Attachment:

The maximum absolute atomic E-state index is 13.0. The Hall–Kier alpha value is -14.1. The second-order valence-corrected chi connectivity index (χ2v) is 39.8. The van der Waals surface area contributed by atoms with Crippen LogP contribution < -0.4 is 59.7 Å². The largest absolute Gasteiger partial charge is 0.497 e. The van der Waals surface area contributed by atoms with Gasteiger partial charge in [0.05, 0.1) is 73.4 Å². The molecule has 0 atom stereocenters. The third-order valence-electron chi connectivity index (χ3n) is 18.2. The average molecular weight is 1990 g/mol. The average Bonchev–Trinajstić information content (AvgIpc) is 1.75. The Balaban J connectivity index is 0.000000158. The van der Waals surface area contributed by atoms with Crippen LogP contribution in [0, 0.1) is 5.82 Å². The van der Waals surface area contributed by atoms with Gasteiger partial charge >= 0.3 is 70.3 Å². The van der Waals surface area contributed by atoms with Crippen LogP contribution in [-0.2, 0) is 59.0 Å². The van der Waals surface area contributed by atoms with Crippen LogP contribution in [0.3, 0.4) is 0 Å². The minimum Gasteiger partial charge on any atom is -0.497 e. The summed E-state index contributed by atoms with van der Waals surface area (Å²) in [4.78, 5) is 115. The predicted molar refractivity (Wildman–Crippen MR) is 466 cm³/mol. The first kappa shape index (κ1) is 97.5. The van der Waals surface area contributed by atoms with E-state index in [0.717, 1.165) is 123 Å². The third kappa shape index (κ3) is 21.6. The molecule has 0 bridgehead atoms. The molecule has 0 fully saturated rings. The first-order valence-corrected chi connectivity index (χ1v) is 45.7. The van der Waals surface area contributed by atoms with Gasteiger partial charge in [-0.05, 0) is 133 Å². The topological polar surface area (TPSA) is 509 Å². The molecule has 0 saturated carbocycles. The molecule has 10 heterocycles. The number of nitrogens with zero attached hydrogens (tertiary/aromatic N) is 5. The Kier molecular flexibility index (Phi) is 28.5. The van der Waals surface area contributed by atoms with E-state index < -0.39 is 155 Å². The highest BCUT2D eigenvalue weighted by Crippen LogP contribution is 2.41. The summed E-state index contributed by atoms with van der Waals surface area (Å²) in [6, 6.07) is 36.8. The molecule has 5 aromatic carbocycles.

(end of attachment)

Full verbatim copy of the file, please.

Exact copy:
The maximum absolute atomic E-state index is 13.0. The Hall–Kier alpha value is -14.1. The second-order valence-corrected chi connectivity index (χ2v) is 39.8. The van der Waals surface area contributed by atoms with Crippen LogP contribution < -0.4 is 59.7 Å². The largest absolute Gasteiger partial charge is 0.497 e. The van der Waals surface area contributed by atoms with Gasteiger partial charge in [0.05, 0.1) is 73.4 Å². The molecule has 0 atom stereocenters. The third-order valence-electron chi connectivity index (χ3n) is 18.2. The average molecular weight is 1990 g/mol. The average Bonchev–Trinajstić information content (AvgIpc) is 1.75. The Balaban J connectivity index is 0.000000158. The van der Waals surface area contributed by atoms with Crippen LogP contribution in [0, 0.1) is 5.82 Å². The van der Waals surface area contributed by atoms with Gasteiger partial charge >= 0.3 is 70.3 Å². The van der Waals surface area contributed by atoms with Crippen LogP contribution in [-0.2, 0) is 59.0 Å². The van der Waals surface area contributed by atoms with Crippen LogP contribution in [0.3, 0.4) is 0 Å². The minimum Gasteiger partial charge on any atom is -0.497 e. The summed E-state index contributed by atoms with van der Waals surface area (Å²) in [4.78, 5) is 115. The predicted molar refractivity (Wildman–Crippen MR) is 466 cm³/mol. The first kappa shape index (κ1) is 97.5. The van der Waals surface area contributed by atoms with E-state index in [0.717, 1.165) is 123 Å². The third kappa shape index (κ3) is 21.6. The molecule has 0 bridgehead atoms. The molecule has 0 fully saturated rings. The first-order valence-corrected chi connectivity index (χ1v) is 45.7. The van der Waals surface area contributed by atoms with Gasteiger partial charge in [-0.05, 0) is 133 Å². The topological polar surface area (TPSA) is 509 Å². The molecule has 0 saturated carbocycles. The molecule has 10 heterocycles. The number of nitrogens with zero attached hydrogens (tertiary/aromatic N) is 5. The Kier molecular flexibility index (Phi) is 28.5. The van der Waals surface area contributed by atoms with E-state index < -0.39 is 155 Å². The highest BCUT2D eigenvalue weighted by Crippen LogP contribution is 2.41. The summed E-state index contributed by atoms with van der Waals surface area (Å²) in [6, 6.07) is 36.8. The molecule has 5 aromatic carbocycles.